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Beware the Tubeoisee

By Mary Pride
Printed in Practical Homeschooling #83, 2008.

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Mary Pride


What are your kids doing on their computers day after day? Do you really know what’s happening in their online lives?

According to a recent New York Post op-ed by English professor Mark Bauerlein, even though today’s young people possess both vast amounts of leisure time and unprecedented opportunities for learning, they are becoming a generation of dunces. The reason why may be seen in the title of his book—The Dumbest Generation: How the Digital Age Stupefies Young Americans and Jeopardizes Our Future.

The professor backs his complaints up with facts. A 2005 Kaiser Foundation study showed 8- to 18-year-olds spend almost five hours per day in front of a TV or computer screen. And consider this: four years ago, more than half of all blogs were hosted by teens. Is that number going up? Well, as of last year, nearly one in three online kids is a blogger. Add to this the personal profile pages that more than half of all teens maintain and check daily, and the hours spent downloading, texting, chatting online, etc., and it’s clear we’re looking at a major change in how teens spend their time.

We adults might think all that time online is making our kids smarter. Not so, says the professor. Remember the peer pressure and cliques we used to think were only problems for school kids? Not any more. As the good professor informs us, “The Web intensifies them [peer pressure and cliques] like never before.”

In Your FaceBookSpace

Humor columnist Michael Ackley has coined a term for kids who are on “sensory overload from television, computer games, TV telephones and video iPods”: the “tubeoisee.” Like the “booboisee” lamented by early 20th-century writer H.L. Mencken, they are quick to swallow plausible political slogans and form snap judgments without actually taking the time to research the issues. They crave popularity, which makes them susceptible to flattery and temptation.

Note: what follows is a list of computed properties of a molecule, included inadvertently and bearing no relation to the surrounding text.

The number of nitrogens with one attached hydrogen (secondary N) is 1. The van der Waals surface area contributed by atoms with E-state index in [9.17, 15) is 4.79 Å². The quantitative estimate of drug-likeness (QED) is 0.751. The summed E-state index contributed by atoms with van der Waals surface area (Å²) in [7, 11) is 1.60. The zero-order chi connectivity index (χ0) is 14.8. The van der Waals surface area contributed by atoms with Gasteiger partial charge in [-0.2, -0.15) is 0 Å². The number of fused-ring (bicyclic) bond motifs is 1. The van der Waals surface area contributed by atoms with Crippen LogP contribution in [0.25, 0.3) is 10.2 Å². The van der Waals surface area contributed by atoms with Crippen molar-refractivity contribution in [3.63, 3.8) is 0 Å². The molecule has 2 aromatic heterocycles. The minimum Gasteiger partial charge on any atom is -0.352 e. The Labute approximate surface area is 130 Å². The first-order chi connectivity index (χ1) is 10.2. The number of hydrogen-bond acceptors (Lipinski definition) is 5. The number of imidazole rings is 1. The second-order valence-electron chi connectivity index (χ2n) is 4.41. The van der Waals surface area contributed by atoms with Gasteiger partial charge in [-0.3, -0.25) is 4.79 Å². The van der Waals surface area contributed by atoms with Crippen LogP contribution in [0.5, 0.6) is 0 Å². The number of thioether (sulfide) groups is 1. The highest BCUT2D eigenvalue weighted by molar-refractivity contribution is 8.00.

Even worse things can happen. In a town near us a local girl, Megan Meier, committed suicide not too long ago. Another girl, pretending to be a boy, encouraged an online relationship with Megan and then abruptly rejected her. This became a big story nationwide not just because of the all-too-familiar “cyberbullying,” but because allegedly the cyberbully was paid by another girl’s mom to invent the fake boyfriend.

Even one decade ago, we could protect our kids from negative peer influences simply by homeschooling them. But today, thanks to the Internet, negative peer influences and endless timewasting are only a mouse click away.

So, what are we to do?

Options include:

  • Take away the computer. Fine option for preteens, who should be spending more time outdoors anyway. Doesn’t work too well when teens need it for online classes and homework.
  • Password-protect the computer and rigorously control time spent online. Works if you have the time for this.
  • Use online filtering services. You have to know the names of all social networking sites in order to block them: filters don’t consider them potentially harmful.
  • Get software that logs everything family members do online. May be necessary if you suspect serious problems, such as porn or predators.
  • Become familiar with what exactly is available online. Annoying but necessary.
  • Ask your kids to “friend” you, e.g., add you to the list of those authorized to see their profile pages. You should definitely do this.
The one bright spot is we now have a perfect answer for the “What About Socialization?” question. The next time someone asks, just say, “My kids are probably online right now socializing with your kids.”


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